Developmental delay

What is development delay?

Babies and children usually learn important skills as they develop. In fact, during the first five years of their lives, most children develop more skills than at any other time.

These skills are known as 'developmental milestones' and usually happen at fairly predictable ages. A child with developmental delay is much slower in reaching one or more of these milestones than expected.


Important milestones

The key areas of development are:

  • communication - such as smiling, listening, responding to words
  • physical - such as holding and handling objects, sitting up, crawling, walking
  • thinking - learning about the world, developing understanding
  • personal, social and emotional - such as copying facial expressions, responding to what parents say, forming close attachments.

The tables in our development delay poster [PDF] list the ages by which most children will have gained certain skills in the four key areas of development.

If your child has not reached these milestones by these ages it is advisable to talk about it with your health visitor or GP. More detailed information on this can be found in the 'Birth to Five' section of the NHS Choices website.


Why might a child be slow in development?

A child's development can be slower than others for various reasons. For example:

  • if they are born prematurely
  • if they become ill; if a child becomes severely ill they may even appear to regress and no longer be able to do things they could before the onset of the illness, though most children will catch up once they recover
  • any accident or illness that affects the brain
  • family events, such as the arrival of a new baby
  • some children are slower in their progress because of a medical condition that restricts their development; this condition might be diagnosed shortly after birth, or their slow progress might be the first sign that the child has an underlying medical condition.

If a child's progress slows for a while and there seems to be a reason, this is not necessarily a cause for concern. But if the delay is persistent, or happens for no obvious reason, it is important that you seek advice so that any necessary help can be given as soon as possible.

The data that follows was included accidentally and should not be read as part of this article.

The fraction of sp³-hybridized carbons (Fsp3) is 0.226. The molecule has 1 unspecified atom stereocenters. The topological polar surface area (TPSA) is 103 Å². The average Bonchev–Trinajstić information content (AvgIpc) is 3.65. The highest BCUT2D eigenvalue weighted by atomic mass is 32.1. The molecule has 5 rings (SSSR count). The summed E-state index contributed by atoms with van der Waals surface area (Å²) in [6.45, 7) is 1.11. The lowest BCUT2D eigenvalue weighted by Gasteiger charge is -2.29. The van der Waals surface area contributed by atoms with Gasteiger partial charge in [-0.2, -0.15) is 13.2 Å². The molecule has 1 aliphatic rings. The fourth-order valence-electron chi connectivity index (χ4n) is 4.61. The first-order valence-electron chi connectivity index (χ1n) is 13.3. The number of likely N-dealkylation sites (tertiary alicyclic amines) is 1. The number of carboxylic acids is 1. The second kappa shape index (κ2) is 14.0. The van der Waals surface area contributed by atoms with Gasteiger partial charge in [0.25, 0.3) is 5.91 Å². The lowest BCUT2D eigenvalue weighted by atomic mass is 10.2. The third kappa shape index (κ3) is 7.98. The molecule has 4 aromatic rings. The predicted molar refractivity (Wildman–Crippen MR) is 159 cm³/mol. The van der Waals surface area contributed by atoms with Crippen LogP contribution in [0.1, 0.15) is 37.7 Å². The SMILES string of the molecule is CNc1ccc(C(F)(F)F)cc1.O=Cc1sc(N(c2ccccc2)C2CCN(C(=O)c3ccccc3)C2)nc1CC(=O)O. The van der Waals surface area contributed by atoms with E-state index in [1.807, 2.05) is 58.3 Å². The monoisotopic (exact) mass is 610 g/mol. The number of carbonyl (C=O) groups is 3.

Types of delay

Delay might be specific to one particular area of development. For example, children with muscular dystrophy will have specific delays in their physical skills. Children on the autistic spectrum will be slow in developing personal, social and communication skills.

A child may be described as having global developmental delay (GDD) if they are slow in reaching two or more milestones in all areas of development - see our milestones poster [PDF].

What to do if you are concerned?

It is well known that parents are often the first to realise that their child is not developing in an expected way.

If you are worried about your child's progress you should talk to your health visitor or GP.

It can be helpful to have your Personal Child Health Record with you. Your health visitor or GP might suggest activities you can do with your child to support their development. This might be all that is needed.

However, if after four to six weeks, or after having tried the activities, you are still worried, go back and tell your health visitor or GP.

It is important that different types of delay are identified as early as possible so that support can begin, tailored to your child's specific needs.


Who can help?

If your child is referred for further assessment, they could be seen by a paediatrician, who is a doctor specialising in children's health and wellbeing. The paediatrician might order tests for specific conditions that could be causing the delay in their development. You might also see a:

  • physiotherapist if your child requires help to sit up, crawl or walk
  • speech and language therapist if your child requires help to develop speech, language and communication or has difficulty chewing food or swallowing
  • occupational therapist if your child needs help with developing their physical skills or finds it difficult to manage everyday tasks by themselves, for example in feeding, dressing or playing
  • educational psychologist if your child needs help with learning and with benefiting from a learning setting
  • clinical psychologist if your child might have emotional or behavioural difficulties.

The professionals are likely to ask questions about how your child has developed since birth and may want to spend time observing and possibly giving them one or more developmental assessments.

If you have been recording your child's progress in their Personal Child Health record, they will find this information useful.

If the specialist says there is nothing to worry about but you are still concerned, do go back to them or talk to your GP.


Contact with other families

Parents often report feeling lonely and isolated and that other people do not understand what they are going through.

Families often find it helpful to get in contact with others who are going through, or have been through, similar experiences. Parents frequently say that other parents have been their best source of information and support. Find out more about parent support groups.

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